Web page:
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Newt [Salamandridae Pleurodelinae] Facts

Thursday, April 27, 2017

Newt [Salamandridae Pleurodelinae] Facts

Newts are small salamanders. They are usually very brightly colored. They are often confused with lizards, but do not have scales and have soft skin.

A newt is a salamander in the subfamily Pleurodelinae, also called eft during its terrestrial juvenile phase.

Newt [Salamandridae Pleurodelinae] Facts

Where Are Newts Found?

Newts are found in North America, Europe and Asia.

What Do Newts Eat?

Newts eat small fish, tadpoles, worm and beetles.

Where Do Newts Live?

Newts live in water when they are very young but as they get older, they usually spend part of their lives on land.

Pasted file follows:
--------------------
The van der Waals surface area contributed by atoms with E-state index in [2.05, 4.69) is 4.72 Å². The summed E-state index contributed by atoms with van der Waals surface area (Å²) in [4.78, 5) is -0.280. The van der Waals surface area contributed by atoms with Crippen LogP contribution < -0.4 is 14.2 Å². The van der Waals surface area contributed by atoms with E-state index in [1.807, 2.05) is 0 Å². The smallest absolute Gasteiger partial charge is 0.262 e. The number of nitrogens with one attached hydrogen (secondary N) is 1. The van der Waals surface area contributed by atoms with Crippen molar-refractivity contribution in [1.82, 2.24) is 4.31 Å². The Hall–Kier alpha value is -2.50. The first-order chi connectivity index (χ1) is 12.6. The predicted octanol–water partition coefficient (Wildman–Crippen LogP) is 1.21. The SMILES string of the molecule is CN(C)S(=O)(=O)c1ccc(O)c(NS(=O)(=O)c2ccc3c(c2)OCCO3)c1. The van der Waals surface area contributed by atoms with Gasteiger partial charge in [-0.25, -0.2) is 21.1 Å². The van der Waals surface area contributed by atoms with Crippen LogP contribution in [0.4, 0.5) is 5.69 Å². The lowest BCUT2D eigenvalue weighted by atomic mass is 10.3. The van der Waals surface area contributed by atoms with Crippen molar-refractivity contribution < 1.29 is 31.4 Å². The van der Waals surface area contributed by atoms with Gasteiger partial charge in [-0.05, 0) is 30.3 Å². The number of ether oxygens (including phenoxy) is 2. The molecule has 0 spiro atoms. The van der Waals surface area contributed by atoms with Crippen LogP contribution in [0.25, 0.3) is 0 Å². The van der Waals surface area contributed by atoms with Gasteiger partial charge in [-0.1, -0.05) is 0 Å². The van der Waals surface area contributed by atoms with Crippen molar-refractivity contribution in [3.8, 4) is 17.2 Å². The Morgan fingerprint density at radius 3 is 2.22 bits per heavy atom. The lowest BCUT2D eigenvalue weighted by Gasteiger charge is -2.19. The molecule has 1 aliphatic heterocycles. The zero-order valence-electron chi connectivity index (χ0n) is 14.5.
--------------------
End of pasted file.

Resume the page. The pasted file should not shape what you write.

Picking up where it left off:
What Are Newts Predators?

The main predators of newt eggs and young newts are fish. Larger predators such as foxes, grass snakes and herons eat the adults newt.

Newt Scientific Classification

Kingdom Animalia
Phylum Chordata
Class Amphibia
Order Urodela
Family Salamandridae
Subfamily Pleurodelinae Genera
Newt Scientific Name Salamandridae Pleurodelinae

Fun Facts About Newts

  • When newts are injured, they have the ability to grow new body parts such as  limbs, eyes, spinal cords, hearts, intestines, and upper and lower jaws.

  • When newts come out of water after breeding they can travel up to 1 km to look for food such as worms and beetles. They live in damp habitats on land.

  • Newts can eat many poisonous insects without harm.

  • Newts hibernate in winter usually under logs and stones and in rubble piles. Some individuals occasionally spend the winter in the bottom of ponds.

  • The Great Crested Newt, Britain’s largest amphibian, can grow twice as big as other newts – up to 18cm long and live for up to 15 years.